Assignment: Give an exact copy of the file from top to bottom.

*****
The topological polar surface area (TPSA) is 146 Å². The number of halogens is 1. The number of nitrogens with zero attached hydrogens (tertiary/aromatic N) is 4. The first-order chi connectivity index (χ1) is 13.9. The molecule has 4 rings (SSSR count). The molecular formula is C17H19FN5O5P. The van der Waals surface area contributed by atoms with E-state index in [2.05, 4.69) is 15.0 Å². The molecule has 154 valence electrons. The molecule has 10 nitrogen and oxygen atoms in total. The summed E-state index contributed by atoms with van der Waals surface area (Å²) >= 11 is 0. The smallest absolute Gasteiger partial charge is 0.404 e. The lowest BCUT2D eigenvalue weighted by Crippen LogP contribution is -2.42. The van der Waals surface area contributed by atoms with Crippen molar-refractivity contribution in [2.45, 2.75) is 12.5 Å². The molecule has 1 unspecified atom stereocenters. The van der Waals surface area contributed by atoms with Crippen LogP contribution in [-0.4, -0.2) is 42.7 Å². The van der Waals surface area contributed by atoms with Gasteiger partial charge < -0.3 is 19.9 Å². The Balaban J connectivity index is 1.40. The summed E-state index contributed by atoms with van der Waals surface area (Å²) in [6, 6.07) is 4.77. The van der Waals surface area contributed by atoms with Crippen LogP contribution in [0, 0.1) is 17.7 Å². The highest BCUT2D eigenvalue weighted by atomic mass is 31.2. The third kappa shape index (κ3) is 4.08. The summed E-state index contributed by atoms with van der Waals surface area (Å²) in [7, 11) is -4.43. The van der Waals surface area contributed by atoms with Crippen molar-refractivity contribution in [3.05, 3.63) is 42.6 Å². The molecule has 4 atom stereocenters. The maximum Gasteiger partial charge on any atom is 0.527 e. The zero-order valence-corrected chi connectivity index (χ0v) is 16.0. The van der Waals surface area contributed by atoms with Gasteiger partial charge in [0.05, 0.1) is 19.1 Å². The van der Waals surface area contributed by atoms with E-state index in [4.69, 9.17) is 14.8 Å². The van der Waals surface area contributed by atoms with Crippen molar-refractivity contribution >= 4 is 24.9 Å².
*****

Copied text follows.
The topological polar surface area (TPSA) is 146 Å². The number of halogens is 1. The number of nitrogens with zero attached hydrogens (tertiary/aromatic N) is 4. The first-order chi connectivity index (χ1) is 13.9. The molecule has 4 rings (SSSR count). The molecular formula is C17H19FN5O5P. The van der Waals surface area contributed by atoms with E-state index in [2.05, 4.69) is 15.0 Å². The molecule has 154 valence electrons. The molecule has 10 nitrogen and oxygen atoms in total. The summed E-state index contributed by atoms with van der Waals surface area (Å²) >= 11 is 0. The smallest absolute Gasteiger partial charge is 0.404 e. The lowest BCUT2D eigenvalue weighted by Crippen LogP contribution is -2.42. The van der Waals surface area contributed by atoms with Crippen molar-refractivity contribution in [2.45, 2.75) is 12.5 Å². The molecule has 1 unspecified atom stereocenters. The van der Waals surface area contributed by atoms with Crippen LogP contribution in [-0.4, -0.2) is 42.7 Å². The van der Waals surface area contributed by atoms with Gasteiger partial charge < -0.3 is 19.9 Å². The Balaban J connectivity index is 1.40. The summed E-state index contributed by atoms with van der Waals surface area (Å²) in [6, 6.07) is 4.77. The van der Waals surface area contributed by atoms with Crippen LogP contribution in [0, 0.1) is 17.7 Å². The highest BCUT2D eigenvalue weighted by atomic mass is 31.2. The third kappa shape index (κ3) is 4.08. The summed E-state index contributed by atoms with van der Waals surface area (Å²) in [7, 11) is -4.43. The van der Waals surface area contributed by atoms with Crippen molar-refractivity contribution in [3.05, 3.63) is 42.6 Å². The molecule has 4 atom stereocenters. The maximum Gasteiger partial charge on any atom is 0.527 e. The zero-order valence-corrected chi connectivity index (χ0v) is 16.0. The van der Waals surface area contributed by atoms with Gasteiger partial charge in [0.05, 0.1) is 19.1 Å². The van der Waals surface area contributed by atoms with E-state index in [4.69, 9.17) is 14.8 Å². The van der Waals surface area contributed by atoms with Crippen molar-refractivity contribution >= 4 is 24.9 Å².